New Jersey's State Supreme Court says gay couples have same rights as heterosexual couples
Wednesday, October 25, 2006
The New Jersey Supreme Court has handed down its verdict in Lewis v. Harris. The details are: homosexual couples are entitled to the same rights and privileges as heterosexual couples, but also said that totally legalizing gay marriages in the state will be up to the New Jersey Legislature who have 180 days to determine whether or not the state's constitution shall be rewritten to include gay marriages or civil unions.
"The issue is not about the transformation of the traditional definition of marriage, but about the unequal dispensation of benefits and privileges to one of two similarly situated classes of people," said the court.
"Although we cannot find that a fundamental right to same-sex marriage exists in this state, the unequal dispensation of rights and benefits to committed same-sex partners can no longer be tolerated under our state Constitution," said one of the judges, Justice Barry T. Albin.
The decision passed in a ruling of 4 support and 3 non-support votes.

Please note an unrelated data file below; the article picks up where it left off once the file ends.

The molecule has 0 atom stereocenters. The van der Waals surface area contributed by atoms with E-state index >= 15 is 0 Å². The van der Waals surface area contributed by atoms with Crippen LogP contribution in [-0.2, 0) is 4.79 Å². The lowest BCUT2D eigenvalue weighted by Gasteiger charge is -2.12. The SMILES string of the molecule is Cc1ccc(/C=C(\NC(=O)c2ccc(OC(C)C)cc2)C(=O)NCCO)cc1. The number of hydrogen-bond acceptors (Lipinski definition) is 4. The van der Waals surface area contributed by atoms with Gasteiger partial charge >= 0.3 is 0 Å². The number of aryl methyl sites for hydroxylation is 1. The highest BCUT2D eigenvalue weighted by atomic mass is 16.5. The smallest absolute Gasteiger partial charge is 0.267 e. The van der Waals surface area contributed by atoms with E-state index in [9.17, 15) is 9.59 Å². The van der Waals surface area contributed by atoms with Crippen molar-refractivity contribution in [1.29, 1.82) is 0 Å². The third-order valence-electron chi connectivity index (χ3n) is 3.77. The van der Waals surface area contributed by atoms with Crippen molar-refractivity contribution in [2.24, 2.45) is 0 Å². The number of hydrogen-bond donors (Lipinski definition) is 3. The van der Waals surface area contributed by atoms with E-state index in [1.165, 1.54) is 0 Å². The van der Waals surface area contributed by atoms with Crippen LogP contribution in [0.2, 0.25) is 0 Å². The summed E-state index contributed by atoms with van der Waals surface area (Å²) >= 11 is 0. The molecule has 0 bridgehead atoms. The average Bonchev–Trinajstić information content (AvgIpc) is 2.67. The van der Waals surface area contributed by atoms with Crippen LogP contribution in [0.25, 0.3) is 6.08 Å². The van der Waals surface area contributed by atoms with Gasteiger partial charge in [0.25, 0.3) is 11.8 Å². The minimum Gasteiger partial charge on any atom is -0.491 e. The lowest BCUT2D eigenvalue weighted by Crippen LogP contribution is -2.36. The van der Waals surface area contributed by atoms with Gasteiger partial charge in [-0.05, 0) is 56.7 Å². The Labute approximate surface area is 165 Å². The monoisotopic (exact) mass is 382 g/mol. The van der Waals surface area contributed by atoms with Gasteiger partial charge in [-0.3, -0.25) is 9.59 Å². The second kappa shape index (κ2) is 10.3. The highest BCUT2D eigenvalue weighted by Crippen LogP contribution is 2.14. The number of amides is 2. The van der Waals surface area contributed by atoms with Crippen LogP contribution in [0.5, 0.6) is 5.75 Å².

In 2004, the state ruled that domestic relationships are allowed and that gay couples get some of the benefits that come along with marriage including the right to inherit their partner's belongings if a will was not written and health insurance if one or the other works for the state.
If the state decides to allow same sex marriages, it would be the second state in the United States to completely legalize gay marriages. Massachusetts was the first and only state thus far to legalize gay marriages while some states such as Connecticut and Vermont have legalized civil unions.
- "N.J. high court opens door to gay marriage" — , October 25, 2006
- Associated Press. "NJ court grants rights to gay couples, stops short of approving gay marriage" — , October 25, 2006
- Barry T. Albin, writing for the court. "Judges Full Ruling (PDF)" — , October 25, 2006